Shingles and Post Herpetic Neuralgia

Post Herpetic Neuralgia

The varicella zoster virus, also know as the chicken pox and shingles virus, is a type of herpes virus.  In younger people, it  causes the chicken pox.  The virus will then lay dormant in the dorsal root ganglion (bundles of nerves close to the spinal cord).  Most young adults who are tested will demonstrate seropositivity to the virus –  meaning that they carry the dormant virus and are at risk for it developing into shingles in older age.  Our immune system will tend to keep the virus in check, however as we age, the number of circulating antibodies that are specific to the virus tends to drop, and the virus can reactivate.  This results in a painful, blistering rash in a unilateral, single dermatome.  Acute pain in the distribution of the dermatome usually precedes the rash by 7-10 days (1-3).


The rash will tend to heal in 2-4 weeks, but roughly 10- 27% of sufferers will go on to develop a condition known as post herpetic neuralgia (PHN) (4). This is a nasty, painful conditions that proves very difficult to treat.  The pain is described as being dull and constant or burning in nature, with many describing sharp, shooting pains as well.  Some people also find the area to be intensely  itchy.  This is not a fun condition and the burden of disease is huge.

The literature tells us that there are a few factors that can predict the likelihood of someone going on to develop PHN following the herpes zoster infection.  These include older age, a worse rash in terms of pain levels and severity of the rash, diabetes and involvement of the eye (3, 5).

Treating PHN is notoriously difficult.  Success is generally defined as a 30% reduction in symptoms, however only about half of people treated for the condition  will actually achieve this level of relief.   (1, 2, 6, 7).  The literature suggests that best treatment options are amytriptiline, gabapentin, lidocaine patches and perhaps even opioids.  Many times, a combination of several medications is required to achieve better outcomes (1).

Prevention is always better than cure and preventing PHN seems to come down to several factors.  Oral antiviral medications are effective at reducing the duration and severity of the shingles virus.  There is insufficient evidence to suggest that they are effective at reducing the development of post herpetic neuralgia, however there are some newer drugs on the market which are yet to be extensively investigated for their capacity to prevent the progression from acute pain to chronic pain  (8). The problem in the real world with such an intervention is that it needs to be taken within 72 hours of the rash appearing to be effective.  Patients may not present to doctor within that time, or the rash may be misdiagnosed.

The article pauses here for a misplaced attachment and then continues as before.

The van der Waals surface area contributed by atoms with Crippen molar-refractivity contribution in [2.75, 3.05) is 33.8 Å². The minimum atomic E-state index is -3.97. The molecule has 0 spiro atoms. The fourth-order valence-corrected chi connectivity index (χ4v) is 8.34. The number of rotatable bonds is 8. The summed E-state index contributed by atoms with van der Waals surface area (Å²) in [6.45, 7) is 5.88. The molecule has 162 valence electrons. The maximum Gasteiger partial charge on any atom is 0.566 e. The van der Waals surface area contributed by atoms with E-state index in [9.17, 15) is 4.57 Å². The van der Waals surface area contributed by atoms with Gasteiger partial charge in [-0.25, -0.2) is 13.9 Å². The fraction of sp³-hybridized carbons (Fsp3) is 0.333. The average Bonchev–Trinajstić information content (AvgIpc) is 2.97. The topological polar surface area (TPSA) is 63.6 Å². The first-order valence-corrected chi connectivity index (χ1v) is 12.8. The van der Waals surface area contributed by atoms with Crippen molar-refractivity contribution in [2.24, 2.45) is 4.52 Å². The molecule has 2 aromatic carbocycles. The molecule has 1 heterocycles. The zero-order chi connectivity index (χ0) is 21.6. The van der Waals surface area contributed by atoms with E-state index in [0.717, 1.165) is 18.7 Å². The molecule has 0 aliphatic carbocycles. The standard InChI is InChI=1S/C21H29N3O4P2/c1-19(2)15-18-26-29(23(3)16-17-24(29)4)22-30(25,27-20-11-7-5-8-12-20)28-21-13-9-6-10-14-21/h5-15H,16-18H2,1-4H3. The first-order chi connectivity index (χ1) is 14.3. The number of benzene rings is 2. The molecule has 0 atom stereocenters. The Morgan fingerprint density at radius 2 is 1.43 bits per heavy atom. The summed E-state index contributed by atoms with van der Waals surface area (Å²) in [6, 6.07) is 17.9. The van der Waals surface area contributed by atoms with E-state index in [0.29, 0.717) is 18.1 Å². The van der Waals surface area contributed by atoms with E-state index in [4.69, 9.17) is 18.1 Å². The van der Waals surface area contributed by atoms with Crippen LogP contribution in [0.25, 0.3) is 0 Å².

The most obvious way to prevent PHN, is to prevent the population from getting shingles in the first place.  The shingles vaccine has been shown to reduce the occurrence of the virus by about 50%  in a vaccinated population.  Further, those who do get the disease following vaccination tend to have a milder rash and less pain  (8, 9).

Public health recommendations generally don’t support vaccination for people under 60.  This is based on data that says that it is not cost effective – the costs of vaccinating a population under 60 do not outweigh the costs associated with not vaccinating (treatment, medication and ongoing costs in the event of post herpetic neuralgia).  This is not the case in the population over 60 and it is generally recommended that people over that age get the vaccine   (4, 10).  However, we need to remember that public health decisions are exactly that – made for the public.  For the individual, the opportunity to reduce the chances of getting shingles and the subsequent change of that hanging around and becoming PHN, the choice is a no brainer – get the vaccination, even if you have to pay for it.

For primary healthcare practitioners, this is an easy chat to have with a patient over 50 that could save a lot of suffering for that individual.

1. Hadley GR, Gayle JA, Ripoll J, Jones MR, Argoff CE, Kaye RJ, Kaye AD. Post-herpetic Neuralgia: a Review. Curr Pain Headache Rep 2016;20:17.

2. Argoff CE, Katz N, Backonja M. Treatment of postherpetic neuralgia: a review of therapeutic options. J Pain Symptom Manage 2004;28:396-411.

3. Boogaard S, Heymans MW, de Vet HC, Peters ML, Loer SA, Zuurmond WW, Perez RS. Predictors of Persistent Neuropathic Pain–A Systematic Review. Pain Physician 2015;18:433-57.

4. Drolet M, Oxman MN, Levin MJ, Schmader KE, Johnson RW, Patrick D, et al. Vaccination against herpes zoster in developed countries: state of the evidence. Hum Vaccin Immunother 2013;9:1177-84.

5. Forbes HJ, Thomas SL, Smeeth L, Clayton T, Farmer R, Bhaskaran K, Langan SM. A systematic review and meta-analysis of risk factors for postherpetic neuralgia. Pain 2016;157:30-54.

6. Furlan AD, Sandoval JA, Mailis-Gagnon A, Tunks E. Opioids for chronic noncancer pain: a meta-analysis of effectiveness and side effects. CMAJ 2006;174:1589-94.

7. Finnerup NB, Attal N, Haroutounian S, McNicol E, Baron R, Dworkin RH, et al. Pharmacotherapy for neuropathic pain in adults: a systematic review and meta-analysis. The Lancet Neurology 2015;14:162-73.

8. Chen N, Li Q, Yang J, Zhou M, Zhou D, He L. Antiviral treatment for preventing postherpetic neuralgia. Cochrane Database Syst Rev 2014:CD006866.

9. Gagliardi AM, Andriolo BN, Torloni MR, Soares BG. Vaccines for preventing herpes zoster in older adults. Cochrane Database Syst Rev 2016;3:CD008858.

10. Le P, Rothberg MB. Cost-Effectiveness of Herpes Zoster Vaccine for Persons Aged 50 Years. Ann Intern Med 2015;163:489-97.